By CHUCK LANDIS – firstname.lastname@example.org
Oak Hill and Madison-Grant continued their dominance of the Central Indiana Conference All-Sports Trophy, and there might be no let up in sight.
The Golden Eagles captured the boys’ all-sports title for the ninth time since entering the CIC 10 years ago. Meanwhile, the Argylls regained the girls’ trophy after winning it three straight years from 2010-13.
While a deep and talented group of seniors helped propel Oak Hill to the boys’ title, there was ample talent throughout the classes – especially among the sophomores. Meanwhile, many of Madison-Grant’s best girls’ athletes were juniors and sophomores.
“The boys’ classes from top to bottom were very, very solid and had a desire to win and play for the team above individual statistics,” said Ryan Fagan, Oak Hill athletic director. “It was an outstanding group.”
Oak Hill finished with 50.5 points and won outright conference titles in wrestling and golf and tied for first with Frankton in baseball. The Eagles didn’t finish worse than a second-place tie in the eight contested sports and easily outdistanced Frankton (43.5).
In the girls’ race, the Argylls edged out the Eagles 37.5 to 37.0, a difference so slight that Fagan said it easily turned on the outcome of one game. Softball was the last sport to be decided and the Argylls gained 6.5 points for finishing in a second-place tie while the Eagles picked up five points for fourth.
“Oak Hill had beat us in the regular season (9-8), but we had one more win than them in the conference,” said Ryan Plovick, Madison-Grant athletic director. “That’s how tight it was.”
Madison-Grant finished in a four-way tie for first in girls’ basketball and shared girls’ tennis with two other teams, including Mississinewa. The Argylls also placed second in golf, tied for third in softball and finished no worse than fourth in any of the seven sports they contested. They did not have enough athletes to fill a cross country team.
“I am very proud to be part of the tennis team that won the conference title,” senior Olivia Crouse said. “We were able to play a part in winning the overall sports championship for the girls and I hope this winning tradition continues in the future.”
Oak Hill’s girls fell just short of winning an all-sports trophy for the first time since 1996 when the Eagles were members of the Three Rivers Conference. The Eagles won titles in golf, cross country and track and field but was hurt because it doesn’t field a tennis team.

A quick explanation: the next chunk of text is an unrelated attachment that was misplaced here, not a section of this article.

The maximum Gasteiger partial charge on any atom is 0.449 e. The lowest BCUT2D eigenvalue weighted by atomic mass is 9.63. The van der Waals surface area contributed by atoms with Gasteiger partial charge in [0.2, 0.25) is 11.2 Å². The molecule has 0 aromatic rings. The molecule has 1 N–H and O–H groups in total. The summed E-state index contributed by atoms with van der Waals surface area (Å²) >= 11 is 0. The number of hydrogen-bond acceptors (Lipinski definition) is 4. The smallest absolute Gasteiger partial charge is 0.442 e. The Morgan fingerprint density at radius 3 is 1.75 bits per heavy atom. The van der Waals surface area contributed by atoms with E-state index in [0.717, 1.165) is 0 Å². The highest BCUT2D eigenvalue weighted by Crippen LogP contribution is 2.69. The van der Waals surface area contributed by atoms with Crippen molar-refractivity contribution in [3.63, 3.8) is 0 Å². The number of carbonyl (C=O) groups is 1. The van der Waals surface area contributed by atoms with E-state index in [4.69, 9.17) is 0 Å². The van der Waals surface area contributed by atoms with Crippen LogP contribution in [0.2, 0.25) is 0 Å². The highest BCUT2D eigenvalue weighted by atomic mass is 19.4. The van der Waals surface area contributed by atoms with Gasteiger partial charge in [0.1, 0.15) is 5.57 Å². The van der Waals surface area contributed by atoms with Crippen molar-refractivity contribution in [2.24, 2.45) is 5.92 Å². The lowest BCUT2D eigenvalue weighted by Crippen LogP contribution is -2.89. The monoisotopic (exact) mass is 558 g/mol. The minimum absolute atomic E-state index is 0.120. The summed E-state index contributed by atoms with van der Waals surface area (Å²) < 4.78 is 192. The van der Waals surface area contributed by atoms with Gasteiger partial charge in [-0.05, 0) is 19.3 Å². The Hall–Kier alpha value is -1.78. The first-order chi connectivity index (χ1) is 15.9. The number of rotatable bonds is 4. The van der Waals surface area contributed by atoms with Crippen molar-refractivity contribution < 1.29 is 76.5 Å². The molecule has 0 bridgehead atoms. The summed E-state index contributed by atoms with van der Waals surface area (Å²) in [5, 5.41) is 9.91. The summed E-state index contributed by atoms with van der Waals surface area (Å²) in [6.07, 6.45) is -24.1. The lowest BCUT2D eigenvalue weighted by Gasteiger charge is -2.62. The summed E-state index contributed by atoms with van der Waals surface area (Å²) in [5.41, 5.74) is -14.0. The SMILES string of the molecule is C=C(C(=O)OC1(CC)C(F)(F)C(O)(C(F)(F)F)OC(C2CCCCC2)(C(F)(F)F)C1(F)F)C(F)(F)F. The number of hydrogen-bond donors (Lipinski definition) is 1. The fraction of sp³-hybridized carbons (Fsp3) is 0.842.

“I’m very excited about our future,” Fagan said of the girls’ programs. “Our (incoming) sophomore and junior classes are strong, and I’m excited about the direction of all the programs. Volleyball has a new coach, Diane White who comes from Indiana University-Northwest, and we see good things from them.”
While Madison-Grant’s enrollment is seventh among the eight CIC schools, the girls have remained competitive partly due to established traditions in sports like volleyball and softball. Both teams didn’t win conference titles but won sectionals and the softball team advanced to the final four in the state tournament.
“Historically, we have been a very competitive volleyball school and softball school and our other sports have started to catch up,” Plovick said.
Mississinewa wasn’t far behind the Argylls and Eagles and finished third in the all-sports standings with 34 points, and Eastbrook was fifth with 29 points. The Indians and Panthers were part of the four-way basketball tie, and Ole Miss also shared the tennis title with the Argylls and Alexandria. The Panthers finished second in the CIC track meet behind Oak Hill.
The Indians also took third in the boys’ all-sports with 41.5 points – just two points behind Frankton – and the Panthers were fourth with 38.5. ]While the Indians didn’t win a conference title they had a second in tennis, tied for second in football and had thirds in basketball and track. Eastbrook was champions in three sports – football, cross country and track.